Here, plaintiffs proffered affidavits from their predecessors in interest, photographs and survey maps. Jean Dittrick stated that she and her husband purchased plaintiffs' property in 1956 as vacation property, using it with their family until 1972 when her husband sold it to their children, plaintiffs James Gallagher, Jr. and Cynthia Hevey and her husband, plaintiff Michael Hevey. Dittrick averred that there was a wire fence separating her property from neighbor Howard Hadsell, a predecessor in interest of defendant. Dittrick explained that Hadsell erected the fence to contain his dairy cows and that the disputed strip of property lies on plaintiffs' side of the fence; Hadsell never questioned whether the fence was the boundary line between the properties. Dittrick further stated that plaintiffs maintained and posted this fence until the 1990s when John Sherwood purchased defendant's property. These affidavits, either individually or in tandem, aver that when plaintiffs' family purchased the property, there was a working outhouse on the disputed parcel which was used until its destruction in 1984. Also present was a refuse dump which was ultimately bulldozed in or around 1957. Plaintiffs also claim to have installed a gravity-fed shower on the parcel and to have used such parcel for hunting, cross-country skiing, horseback riding and other recreational activities on a continuous basis for over 40 years. Finally, Gallagher noted that between 1970 and 1990, Sherwood twice requested and received permission from plaintiffs to used the disputed parcel.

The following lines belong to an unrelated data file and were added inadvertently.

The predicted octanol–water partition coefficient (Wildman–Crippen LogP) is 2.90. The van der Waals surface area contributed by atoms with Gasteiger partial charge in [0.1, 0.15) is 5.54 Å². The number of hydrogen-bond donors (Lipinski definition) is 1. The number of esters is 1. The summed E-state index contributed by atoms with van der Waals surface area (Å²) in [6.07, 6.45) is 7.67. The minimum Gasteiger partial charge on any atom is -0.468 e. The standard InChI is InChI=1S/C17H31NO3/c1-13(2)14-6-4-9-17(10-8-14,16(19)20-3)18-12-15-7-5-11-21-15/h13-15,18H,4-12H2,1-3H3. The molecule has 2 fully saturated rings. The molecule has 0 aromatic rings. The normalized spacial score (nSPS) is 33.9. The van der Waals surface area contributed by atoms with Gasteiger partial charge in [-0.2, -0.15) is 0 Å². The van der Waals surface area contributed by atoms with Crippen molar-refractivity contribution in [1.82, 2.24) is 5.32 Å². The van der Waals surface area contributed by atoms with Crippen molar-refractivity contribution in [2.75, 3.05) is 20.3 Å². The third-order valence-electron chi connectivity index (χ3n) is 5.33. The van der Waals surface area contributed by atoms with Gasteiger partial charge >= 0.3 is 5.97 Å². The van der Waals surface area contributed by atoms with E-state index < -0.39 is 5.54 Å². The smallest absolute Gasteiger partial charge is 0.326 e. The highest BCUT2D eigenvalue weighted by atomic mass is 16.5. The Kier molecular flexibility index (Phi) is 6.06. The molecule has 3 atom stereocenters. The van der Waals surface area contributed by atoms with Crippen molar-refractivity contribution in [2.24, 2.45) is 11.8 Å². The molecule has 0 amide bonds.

Plaintiffs also produced a recent survey and an affidavit from Joanne Crum, a licensed surveyor. Her review of a 1987 survey completed on behalf of Sherwood concluded that the fence line was considered to be the actual boundary between these properties, even though defendant's property line was noted to extend past the fence line to include the disputed parcel. We agree that Crum's affidavit, photographs of the fence line through the years, testimony concerning the continuous use of the parcel throughout the years, as well as that addressing the maintenance of the fence, presented a prima facie showing by plaintiffs of entitlement to the disputed parcel by adverse possession (see Ray v Beacon Hudson Mtn. Corp., 88 NY2d at 159-161; Robinson v Robinson, 34 AD3d at 977).